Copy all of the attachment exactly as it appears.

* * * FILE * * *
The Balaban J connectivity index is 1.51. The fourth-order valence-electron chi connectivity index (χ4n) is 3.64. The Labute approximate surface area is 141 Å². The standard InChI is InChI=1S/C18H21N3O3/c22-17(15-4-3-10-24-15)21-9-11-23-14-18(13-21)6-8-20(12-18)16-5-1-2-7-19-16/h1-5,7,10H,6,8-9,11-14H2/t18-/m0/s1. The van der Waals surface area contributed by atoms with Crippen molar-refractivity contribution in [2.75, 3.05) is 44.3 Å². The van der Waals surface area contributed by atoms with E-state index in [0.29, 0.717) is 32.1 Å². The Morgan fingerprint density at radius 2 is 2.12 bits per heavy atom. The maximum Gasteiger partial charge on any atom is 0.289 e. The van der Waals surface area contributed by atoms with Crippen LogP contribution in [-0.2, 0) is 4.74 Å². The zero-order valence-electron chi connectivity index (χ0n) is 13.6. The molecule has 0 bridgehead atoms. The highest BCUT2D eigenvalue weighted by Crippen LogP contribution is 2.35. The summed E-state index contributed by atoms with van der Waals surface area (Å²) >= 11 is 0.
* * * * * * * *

The Balaban J connectivity index is 1.51. The fourth-order valence-electron chi connectivity index (χ4n) is 3.64. The Labute approximate surface area is 141 Å². The standard InChI is InChI=1S/C18H21N3O3/c22-17(15-4-3-10-24-15)21-9-11-23-14-18(13-21)6-8-20(12-18)16-5-1-2-7-19-16/h1-5,7,10H,6,8-9,11-14H2/t18-/m0/s1. The van der Waals surface area contributed by atoms with Crippen molar-refractivity contribution in [2.75, 3.05) is 44.3 Å². The van der Waals surface area contributed by atoms with E-state index in [0.29, 0.717) is 32.1 Å². The Morgan fingerprint density at radius 2 is 2.12 bits per heavy atom. The maximum Gasteiger partial charge on any atom is 0.289 e. The van der Waals surface area contributed by atoms with Crippen LogP contribution in [-0.2, 0) is 4.74 Å². The zero-order valence-electron chi connectivity index (χ0n) is 13.6. The molecule has 0 bridgehead atoms. The highest BCUT2D eigenvalue weighted by Crippen LogP contribution is 2.35. The summed E-state index contributed by atoms with van der Waals surface area (Å²) >= 11 is 0.